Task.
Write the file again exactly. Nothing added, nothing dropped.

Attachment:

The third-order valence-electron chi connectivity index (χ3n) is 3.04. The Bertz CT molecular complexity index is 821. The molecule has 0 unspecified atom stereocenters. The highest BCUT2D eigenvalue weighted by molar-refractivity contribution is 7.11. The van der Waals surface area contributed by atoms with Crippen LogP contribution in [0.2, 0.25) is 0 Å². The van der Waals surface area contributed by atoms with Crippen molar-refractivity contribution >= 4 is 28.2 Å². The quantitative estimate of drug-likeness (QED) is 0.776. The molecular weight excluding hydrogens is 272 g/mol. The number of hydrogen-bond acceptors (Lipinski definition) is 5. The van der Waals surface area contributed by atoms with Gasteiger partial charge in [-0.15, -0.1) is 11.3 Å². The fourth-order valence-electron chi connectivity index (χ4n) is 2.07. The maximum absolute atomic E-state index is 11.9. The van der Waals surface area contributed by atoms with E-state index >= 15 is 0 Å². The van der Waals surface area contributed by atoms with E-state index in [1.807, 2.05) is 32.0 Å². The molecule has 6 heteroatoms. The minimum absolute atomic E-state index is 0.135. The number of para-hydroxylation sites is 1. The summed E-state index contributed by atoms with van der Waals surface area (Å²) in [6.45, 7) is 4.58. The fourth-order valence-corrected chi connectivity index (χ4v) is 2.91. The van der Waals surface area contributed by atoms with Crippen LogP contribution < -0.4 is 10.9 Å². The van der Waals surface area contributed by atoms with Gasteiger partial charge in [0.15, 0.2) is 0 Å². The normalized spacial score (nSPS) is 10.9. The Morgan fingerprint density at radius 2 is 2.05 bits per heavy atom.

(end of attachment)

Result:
The third-order valence-electron chi connectivity index (χ3n) is 3.04. The Bertz CT molecular complexity index is 821. The molecule has 0 unspecified atom stereocenters. The highest BCUT2D eigenvalue weighted by molar-refractivity contribution is 7.11. The van der Waals surface area contributed by atoms with Crippen LogP contribution in [0.2, 0.25) is 0 Å². The van der Waals surface area contributed by atoms with Crippen molar-refractivity contribution >= 4 is 28.2 Å². The quantitative estimate of drug-likeness (QED) is 0.776. The molecular weight excluding hydrogens is 272 g/mol. The number of hydrogen-bond acceptors (Lipinski definition) is 5. The van der Waals surface area contributed by atoms with Gasteiger partial charge in [-0.15, -0.1) is 11.3 Å². The fourth-order valence-electron chi connectivity index (χ4n) is 2.07. The maximum absolute atomic E-state index is 11.9. The van der Waals surface area contributed by atoms with E-state index >= 15 is 0 Å². The van der Waals surface area contributed by atoms with E-state index in [1.807, 2.05) is 32.0 Å². The molecule has 6 heteroatoms. The minimum absolute atomic E-state index is 0.135. The number of para-hydroxylation sites is 1. The summed E-state index contributed by atoms with van der Waals surface area (Å²) in [6.45, 7) is 4.58. The fourth-order valence-corrected chi connectivity index (χ4v) is 2.91. The van der Waals surface area contributed by atoms with Crippen LogP contribution < -0.4 is 10.9 Å². The van der Waals surface area contributed by atoms with Gasteiger partial charge in [0.15, 0.2) is 0 Å². The normalized spacial score (nSPS) is 10.9. The Morgan fingerprint density at radius 2 is 2.05 bits per heavy atom.